The association between proton pump inhibitors (PPI) use and risk of acute interstitial nephritis has been described. However, whether exposure to PPI associates with incident CKD, CKD progression, or ESRD is not known. We used Department of Veterans Affairs national databases to build a primary cohort of new users of PPI (n=173,321) and new users of histamine H2-receptor antagonists (H2 blockers; n=20,270) and followed these patients over 5 years to ascertain renal outcomes. In adjusted Cox survival models, the PPI group, compared with the H2 blockers group, had an increased risk of incident eGFR<60 ml/min per 1...
October 2016: Journal of the American Society of Nephrology: JASN
Dennis G Moledina, Mark A Perazella
Proton pump inhibitors (PPIs) are commonly prescribed and available over-the-counter, and are taken by millions of patients around the world, often for many months to years. While PPIs have an excellent overall safety profile, concerns have been raised about adverse renal events, specifically their association with acute interstitial nephritis (AIN). While only a small proportion of patients develop AIN from PPIs, these drugs are now a common cause of drug-induced AIN in the developed world due to their widespread and prolonged use...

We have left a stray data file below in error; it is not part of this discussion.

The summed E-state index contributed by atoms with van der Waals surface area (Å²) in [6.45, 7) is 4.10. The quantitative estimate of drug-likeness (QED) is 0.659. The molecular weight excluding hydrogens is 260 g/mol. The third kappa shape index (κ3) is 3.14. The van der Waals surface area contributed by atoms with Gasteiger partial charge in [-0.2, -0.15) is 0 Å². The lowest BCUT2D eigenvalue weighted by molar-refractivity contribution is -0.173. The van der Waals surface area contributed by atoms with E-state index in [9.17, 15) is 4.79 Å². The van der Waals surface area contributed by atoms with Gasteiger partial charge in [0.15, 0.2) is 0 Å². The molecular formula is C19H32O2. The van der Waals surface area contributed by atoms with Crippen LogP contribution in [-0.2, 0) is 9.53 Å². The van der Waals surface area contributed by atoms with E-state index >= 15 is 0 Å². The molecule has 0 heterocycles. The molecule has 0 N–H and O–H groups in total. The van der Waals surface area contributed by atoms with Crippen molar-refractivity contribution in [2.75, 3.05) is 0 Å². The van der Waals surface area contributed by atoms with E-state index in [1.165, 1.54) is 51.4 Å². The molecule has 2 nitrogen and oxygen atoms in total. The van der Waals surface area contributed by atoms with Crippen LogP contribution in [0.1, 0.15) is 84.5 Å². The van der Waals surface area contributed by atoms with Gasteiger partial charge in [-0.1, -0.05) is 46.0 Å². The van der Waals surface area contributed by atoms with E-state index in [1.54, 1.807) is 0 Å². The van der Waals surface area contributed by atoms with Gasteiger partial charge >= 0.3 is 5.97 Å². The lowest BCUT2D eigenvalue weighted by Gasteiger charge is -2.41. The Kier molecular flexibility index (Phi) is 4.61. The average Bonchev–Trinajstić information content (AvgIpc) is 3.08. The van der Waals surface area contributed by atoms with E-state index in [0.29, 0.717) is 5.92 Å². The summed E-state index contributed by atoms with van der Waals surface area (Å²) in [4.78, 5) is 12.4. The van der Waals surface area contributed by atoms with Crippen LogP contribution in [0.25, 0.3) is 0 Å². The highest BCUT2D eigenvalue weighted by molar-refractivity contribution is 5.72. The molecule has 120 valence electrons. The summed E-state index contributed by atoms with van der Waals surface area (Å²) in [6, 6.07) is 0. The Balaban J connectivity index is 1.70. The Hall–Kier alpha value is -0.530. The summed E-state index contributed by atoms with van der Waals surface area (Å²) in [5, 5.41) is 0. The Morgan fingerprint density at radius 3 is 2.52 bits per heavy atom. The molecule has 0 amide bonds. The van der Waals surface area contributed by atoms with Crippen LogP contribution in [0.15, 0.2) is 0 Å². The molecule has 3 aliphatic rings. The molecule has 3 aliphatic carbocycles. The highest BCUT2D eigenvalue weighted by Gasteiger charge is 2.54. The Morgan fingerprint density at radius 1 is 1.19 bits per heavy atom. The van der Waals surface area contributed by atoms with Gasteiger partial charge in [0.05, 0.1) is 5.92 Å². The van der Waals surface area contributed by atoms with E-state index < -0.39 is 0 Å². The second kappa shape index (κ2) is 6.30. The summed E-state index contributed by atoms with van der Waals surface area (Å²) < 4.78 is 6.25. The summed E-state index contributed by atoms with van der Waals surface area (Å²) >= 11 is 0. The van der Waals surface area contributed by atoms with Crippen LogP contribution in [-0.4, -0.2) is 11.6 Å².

October 2016: Journal of Nephrology
Christina M Wyatt
Proton pump inhibitors are widely used worldwide for the management of gastroesophageal reflux, but have been associated with the development of interstitial nephritis and acute kidney injury. A large observational study using data from the Atherosclerosis Risk in Communities cohort and the Geisinger Health System demonstrates an association between the use of proton pump inhibitors and chronic kidney disease. Although the study does not prove causality, the robustness of the findings in two cohorts suggests a need for further study and reevaluation of the safety of these agents for widespread, non-prescription use...
April 2016: Kidney International
David Ruiz-Clavijo García, Alba Zúñiga Ripa, Belen González de la Higuera Carnicer, Eduardo Valdivielso Cortazar, Federico Bolado Concejo, Jesús Urman Fernández, Juan Jose Vila Costas
No abstract text is available yet for this article.
March 2, 2016: Gastroenterología y Hepatología
Frederick J A Torlot, Duncan J Whitehead
No abstract text is available yet for this article.
January 2016: British Journal of Hospital Medicine
Benjamin Lazarus, Yuan Chen, Francis P Wilson, Yingying Sang, Alex R Chang, Josef Coresh, Morgan E Grams